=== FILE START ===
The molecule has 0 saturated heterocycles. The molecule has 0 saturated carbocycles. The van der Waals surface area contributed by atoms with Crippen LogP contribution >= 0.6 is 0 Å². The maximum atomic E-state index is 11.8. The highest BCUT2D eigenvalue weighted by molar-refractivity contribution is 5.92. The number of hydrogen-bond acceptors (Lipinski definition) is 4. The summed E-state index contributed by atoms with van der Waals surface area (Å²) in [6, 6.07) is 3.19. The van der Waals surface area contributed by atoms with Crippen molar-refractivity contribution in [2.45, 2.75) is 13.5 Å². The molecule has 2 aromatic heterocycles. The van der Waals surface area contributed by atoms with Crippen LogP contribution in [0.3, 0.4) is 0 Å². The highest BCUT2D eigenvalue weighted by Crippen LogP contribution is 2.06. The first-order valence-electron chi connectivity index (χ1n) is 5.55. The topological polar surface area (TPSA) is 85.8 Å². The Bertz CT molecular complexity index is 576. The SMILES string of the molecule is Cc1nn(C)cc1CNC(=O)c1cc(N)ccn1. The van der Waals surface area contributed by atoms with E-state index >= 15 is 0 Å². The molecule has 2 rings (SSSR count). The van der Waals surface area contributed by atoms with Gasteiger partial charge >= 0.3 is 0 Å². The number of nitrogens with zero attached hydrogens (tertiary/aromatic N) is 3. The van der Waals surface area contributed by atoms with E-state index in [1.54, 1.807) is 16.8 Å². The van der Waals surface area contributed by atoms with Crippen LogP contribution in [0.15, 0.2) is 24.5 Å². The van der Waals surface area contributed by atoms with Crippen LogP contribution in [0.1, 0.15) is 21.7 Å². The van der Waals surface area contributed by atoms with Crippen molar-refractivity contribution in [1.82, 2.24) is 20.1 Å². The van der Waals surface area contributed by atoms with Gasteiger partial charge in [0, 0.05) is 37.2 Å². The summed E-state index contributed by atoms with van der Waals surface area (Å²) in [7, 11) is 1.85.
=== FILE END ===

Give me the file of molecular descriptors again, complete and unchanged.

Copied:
The molecule has 0 saturated heterocycles. The molecule has 0 saturated carbocycles. The van der Waals surface area contributed by atoms with Crippen LogP contribution >= 0.6 is 0 Å². The maximum atomic E-state index is 11.8. The highest BCUT2D eigenvalue weighted by molar-refractivity contribution is 5.92. The number of hydrogen-bond acceptors (Lipinski definition) is 4. The summed E-state index contributed by atoms with van der Waals surface area (Å²) in [6, 6.07) is 3.19. The van der Waals surface area contributed by atoms with Crippen molar-refractivity contribution in [2.45, 2.75) is 13.5 Å². The molecule has 2 aromatic heterocycles. The van der Waals surface area contributed by atoms with Crippen LogP contribution in [0.3, 0.4) is 0 Å². The highest BCUT2D eigenvalue weighted by Crippen LogP contribution is 2.06. The first-order valence-electron chi connectivity index (χ1n) is 5.55. The topological polar surface area (TPSA) is 85.8 Å². The Bertz CT molecular complexity index is 576. The SMILES string of the molecule is Cc1nn(C)cc1CNC(=O)c1cc(N)ccn1. The van der Waals surface area contributed by atoms with E-state index >= 15 is 0 Å². The molecule has 2 rings (SSSR count). The van der Waals surface area contributed by atoms with Gasteiger partial charge >= 0.3 is 0 Å². The number of nitrogens with zero attached hydrogens (tertiary/aromatic N) is 3. The van der Waals surface area contributed by atoms with E-state index in [1.54, 1.807) is 16.8 Å². The van der Waals surface area contributed by atoms with Crippen LogP contribution in [0.15, 0.2) is 24.5 Å². The van der Waals surface area contributed by atoms with Crippen LogP contribution in [0.1, 0.15) is 21.7 Å². The van der Waals surface area contributed by atoms with Crippen molar-refractivity contribution in [1.82, 2.24) is 20.1 Å². The van der Waals surface area contributed by atoms with Gasteiger partial charge in [0, 0.05) is 37.2 Å². The summed E-state index contributed by atoms with van der Waals surface area (Å²) in [7, 11) is 1.85.